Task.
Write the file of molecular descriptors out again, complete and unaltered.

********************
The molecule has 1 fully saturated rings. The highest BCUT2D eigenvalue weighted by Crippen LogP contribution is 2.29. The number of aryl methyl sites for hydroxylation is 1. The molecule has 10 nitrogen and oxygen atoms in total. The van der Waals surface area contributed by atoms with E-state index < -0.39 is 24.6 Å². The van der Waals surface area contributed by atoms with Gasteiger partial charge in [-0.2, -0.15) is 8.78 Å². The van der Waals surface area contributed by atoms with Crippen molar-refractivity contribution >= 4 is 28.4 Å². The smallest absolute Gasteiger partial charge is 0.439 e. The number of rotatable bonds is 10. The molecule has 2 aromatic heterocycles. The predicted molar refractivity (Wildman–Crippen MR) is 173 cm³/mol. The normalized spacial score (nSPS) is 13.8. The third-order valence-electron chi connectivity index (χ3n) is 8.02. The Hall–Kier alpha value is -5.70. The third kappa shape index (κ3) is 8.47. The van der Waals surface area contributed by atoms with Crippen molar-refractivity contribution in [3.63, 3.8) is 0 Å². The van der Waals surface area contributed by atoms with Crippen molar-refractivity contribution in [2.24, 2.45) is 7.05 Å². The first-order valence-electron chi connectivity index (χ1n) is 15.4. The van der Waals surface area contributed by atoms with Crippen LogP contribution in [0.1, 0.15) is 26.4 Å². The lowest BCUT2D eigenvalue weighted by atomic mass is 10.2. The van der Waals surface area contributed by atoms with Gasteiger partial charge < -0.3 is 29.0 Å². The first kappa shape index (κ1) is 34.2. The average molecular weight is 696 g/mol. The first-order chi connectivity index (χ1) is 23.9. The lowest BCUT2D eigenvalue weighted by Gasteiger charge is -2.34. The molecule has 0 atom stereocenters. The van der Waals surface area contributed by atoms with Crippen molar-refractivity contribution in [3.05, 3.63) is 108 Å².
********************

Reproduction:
The molecule has 1 fully saturated rings. The highest BCUT2D eigenvalue weighted by Crippen LogP contribution is 2.29. The number of aryl methyl sites for hydroxylation is 1. The molecule has 10 nitrogen and oxygen atoms in total. The van der Waals surface area contributed by atoms with E-state index < -0.39 is 24.6 Å². The van der Waals surface area contributed by atoms with Gasteiger partial charge in [-0.2, -0.15) is 8.78 Å². The van der Waals surface area contributed by atoms with Crippen molar-refractivity contribution >= 4 is 28.4 Å². The smallest absolute Gasteiger partial charge is 0.439 e. The number of rotatable bonds is 10. The molecule has 2 aromatic heterocycles. The predicted molar refractivity (Wildman–Crippen MR) is 173 cm³/mol. The normalized spacial score (nSPS) is 13.8. The third-order valence-electron chi connectivity index (χ3n) is 8.02. The Hall–Kier alpha value is -5.70. The third kappa shape index (κ3) is 8.47. The van der Waals surface area contributed by atoms with Crippen molar-refractivity contribution in [3.63, 3.8) is 0 Å². The van der Waals surface area contributed by atoms with Crippen molar-refractivity contribution in [2.24, 2.45) is 7.05 Å². The first-order valence-electron chi connectivity index (χ1n) is 15.4. The van der Waals surface area contributed by atoms with Crippen LogP contribution in [0.1, 0.15) is 26.4 Å². The lowest BCUT2D eigenvalue weighted by atomic mass is 10.2. The van der Waals surface area contributed by atoms with Gasteiger partial charge < -0.3 is 29.0 Å². The first kappa shape index (κ1) is 34.2. The average molecular weight is 696 g/mol. The first-order chi connectivity index (χ1) is 23.9. The lowest BCUT2D eigenvalue weighted by Gasteiger charge is -2.34. The molecule has 0 atom stereocenters. The van der Waals surface area contributed by atoms with Crippen molar-refractivity contribution in [3.05, 3.63) is 108 Å².